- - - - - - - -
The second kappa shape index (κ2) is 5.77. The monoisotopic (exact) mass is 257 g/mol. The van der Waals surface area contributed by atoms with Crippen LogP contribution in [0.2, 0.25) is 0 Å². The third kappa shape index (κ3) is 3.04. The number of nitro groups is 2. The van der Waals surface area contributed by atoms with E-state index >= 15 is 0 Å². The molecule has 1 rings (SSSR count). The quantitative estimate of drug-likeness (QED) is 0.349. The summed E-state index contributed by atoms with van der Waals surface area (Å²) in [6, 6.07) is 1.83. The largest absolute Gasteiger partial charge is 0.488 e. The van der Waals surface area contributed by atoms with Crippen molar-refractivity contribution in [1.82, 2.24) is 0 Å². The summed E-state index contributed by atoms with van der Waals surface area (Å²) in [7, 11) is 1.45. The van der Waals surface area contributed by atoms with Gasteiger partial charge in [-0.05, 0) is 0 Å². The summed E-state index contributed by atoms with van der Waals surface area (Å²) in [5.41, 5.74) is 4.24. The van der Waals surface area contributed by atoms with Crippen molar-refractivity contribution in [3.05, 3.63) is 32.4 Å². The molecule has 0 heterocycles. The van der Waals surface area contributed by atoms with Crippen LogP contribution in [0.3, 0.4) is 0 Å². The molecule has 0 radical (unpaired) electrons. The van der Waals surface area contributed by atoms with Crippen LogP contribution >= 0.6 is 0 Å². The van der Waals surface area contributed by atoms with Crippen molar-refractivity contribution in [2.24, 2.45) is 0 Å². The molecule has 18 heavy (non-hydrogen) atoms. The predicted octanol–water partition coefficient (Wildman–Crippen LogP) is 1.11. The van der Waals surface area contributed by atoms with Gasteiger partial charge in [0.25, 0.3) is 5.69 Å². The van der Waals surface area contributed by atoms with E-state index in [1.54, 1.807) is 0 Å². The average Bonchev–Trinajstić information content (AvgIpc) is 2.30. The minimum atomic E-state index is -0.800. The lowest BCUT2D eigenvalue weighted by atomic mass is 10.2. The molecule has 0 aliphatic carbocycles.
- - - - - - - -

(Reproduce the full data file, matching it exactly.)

The second kappa shape index (κ2) is 5.77. The monoisotopic (exact) mass is 257 g/mol. The van der Waals surface area contributed by atoms with Crippen LogP contribution in [0.2, 0.25) is 0 Å². The third kappa shape index (κ3) is 3.04. The number of nitro groups is 2. The van der Waals surface area contributed by atoms with E-state index >= 15 is 0 Å². The molecule has 1 rings (SSSR count). The quantitative estimate of drug-likeness (QED) is 0.349. The summed E-state index contributed by atoms with van der Waals surface area (Å²) in [6, 6.07) is 1.83. The largest absolute Gasteiger partial charge is 0.488 e. The van der Waals surface area contributed by atoms with Crippen molar-refractivity contribution in [1.82, 2.24) is 0 Å². The summed E-state index contributed by atoms with van der Waals surface area (Å²) in [7, 11) is 1.45. The van der Waals surface area contributed by atoms with Gasteiger partial charge in [-0.05, 0) is 0 Å². The summed E-state index contributed by atoms with van der Waals surface area (Å²) in [5.41, 5.74) is 4.24. The van der Waals surface area contributed by atoms with Crippen molar-refractivity contribution in [3.05, 3.63) is 32.4 Å². The molecule has 0 heterocycles. The van der Waals surface area contributed by atoms with Crippen LogP contribution in [0.3, 0.4) is 0 Å². The molecule has 0 radical (unpaired) electrons. The van der Waals surface area contributed by atoms with Crippen LogP contribution >= 0.6 is 0 Å². The van der Waals surface area contributed by atoms with Crippen molar-refractivity contribution in [2.24, 2.45) is 0 Å². The molecule has 18 heavy (non-hydrogen) atoms. The predicted octanol–water partition coefficient (Wildman–Crippen LogP) is 1.11. The van der Waals surface area contributed by atoms with Gasteiger partial charge in [0.25, 0.3) is 5.69 Å². The van der Waals surface area contributed by atoms with E-state index in [1.54, 1.807) is 0 Å². The average Bonchev–Trinajstić information content (AvgIpc) is 2.30. The minimum atomic E-state index is -0.800. The lowest BCUT2D eigenvalue weighted by atomic mass is 10.2. The molecule has 0 aliphatic carbocycles.